The history and general principle of Stirling Engine are briefly discussed. The several points of problem regarding this engine at the present stage and the future applicational probability are shown. This short report is written basing on the author's visit to Philips Res. Lab. at Eindhoven about 4 years ago.
This article introduces the cryogenic power cable, especially its thermal and electrical insulations. These are important matters on the reliability of cryogenic cables. Thermal insulating methods for cables are similar to general cryogenic vesseles. However the length of the cable makes some troubles in evacuation, formation, etc. The applications of thermal insulating methods are discussed with the examples of several plants. Electrical insulating materials at low temperature have been researched in these few years. Solid materials have no reliability because of thermal cracks. Polyethylene paper laminated insulation impregnated with liquid nitrogen has good performance for liquid nitrogen cooled cable. For the superconductive cable, supercritical helium impregnated tape-type insulator seems promissing as electrical insulating methods.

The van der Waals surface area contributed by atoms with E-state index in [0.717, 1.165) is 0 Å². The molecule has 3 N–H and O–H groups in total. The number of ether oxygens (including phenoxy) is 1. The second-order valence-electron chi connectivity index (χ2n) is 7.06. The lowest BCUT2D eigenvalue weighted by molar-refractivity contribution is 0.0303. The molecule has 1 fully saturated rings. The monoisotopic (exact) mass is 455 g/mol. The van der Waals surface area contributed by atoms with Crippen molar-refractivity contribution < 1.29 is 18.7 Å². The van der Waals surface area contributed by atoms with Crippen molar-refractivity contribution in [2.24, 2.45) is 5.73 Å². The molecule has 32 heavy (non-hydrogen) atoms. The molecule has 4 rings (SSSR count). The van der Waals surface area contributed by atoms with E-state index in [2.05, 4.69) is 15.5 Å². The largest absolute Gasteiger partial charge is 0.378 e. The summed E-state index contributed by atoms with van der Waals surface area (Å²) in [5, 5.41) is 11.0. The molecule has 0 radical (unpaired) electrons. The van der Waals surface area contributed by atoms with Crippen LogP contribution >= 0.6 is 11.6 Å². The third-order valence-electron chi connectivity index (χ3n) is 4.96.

A concentric double solenoid magnet, which can generate a magnetic field up to 10T, is constructed with V3Ga, Nb3Sn, Nb-Ti materials. The Nb3Sn tape of the least current density is put on the extreme parts of the inner solenoid to avoid the magnetic instability due to perpendicular field. The magnet quenches regularly at the limit of current capacity in both solenoids. It is observed, as expected, that the influence of magnetization in the internal solenoid is important on field distribution even by charging only the external solenoid. The residual field and the field distribution at increase or decrease of current are measured on the axis at several conditions, charging only the external solenoid, only the internal solenoid or the both.